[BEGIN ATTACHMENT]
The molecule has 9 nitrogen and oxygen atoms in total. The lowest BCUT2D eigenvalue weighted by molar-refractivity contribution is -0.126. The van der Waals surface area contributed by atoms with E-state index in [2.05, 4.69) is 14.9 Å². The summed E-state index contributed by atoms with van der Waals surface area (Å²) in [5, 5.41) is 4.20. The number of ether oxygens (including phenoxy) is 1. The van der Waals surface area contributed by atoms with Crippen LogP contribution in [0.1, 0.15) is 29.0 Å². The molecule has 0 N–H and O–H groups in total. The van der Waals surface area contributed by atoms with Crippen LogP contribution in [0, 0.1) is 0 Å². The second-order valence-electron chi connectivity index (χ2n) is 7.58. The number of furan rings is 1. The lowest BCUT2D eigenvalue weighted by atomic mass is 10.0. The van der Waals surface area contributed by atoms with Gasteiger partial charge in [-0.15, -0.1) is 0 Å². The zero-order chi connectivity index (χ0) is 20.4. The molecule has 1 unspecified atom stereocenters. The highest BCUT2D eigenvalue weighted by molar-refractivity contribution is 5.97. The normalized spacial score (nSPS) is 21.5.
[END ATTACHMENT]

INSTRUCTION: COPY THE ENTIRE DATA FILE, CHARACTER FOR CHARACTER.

The molecule has 9 nitrogen and oxygen atoms in total. The lowest BCUT2D eigenvalue weighted by molar-refractivity contribution is -0.126. The van der Waals surface area contributed by atoms with E-state index in [2.05, 4.69) is 14.9 Å². The summed E-state index contributed by atoms with van der Waals surface area (Å²) in [5, 5.41) is 4.20. The number of ether oxygens (including phenoxy) is 1. The van der Waals surface area contributed by atoms with Crippen LogP contribution in [0.1, 0.15) is 29.0 Å². The molecule has 0 N–H and O–H groups in total. The van der Waals surface area contributed by atoms with Crippen LogP contribution in [0, 0.1) is 0 Å². The second-order valence-electron chi connectivity index (χ2n) is 7.58. The number of furan rings is 1. The lowest BCUT2D eigenvalue weighted by atomic mass is 10.0. The van der Waals surface area contributed by atoms with Gasteiger partial charge in [-0.15, -0.1) is 0 Å². The zero-order chi connectivity index (χ0) is 20.4. The molecule has 1 unspecified atom stereocenters. The highest BCUT2D eigenvalue weighted by molar-refractivity contribution is 5.97. The normalized spacial score (nSPS) is 21.5.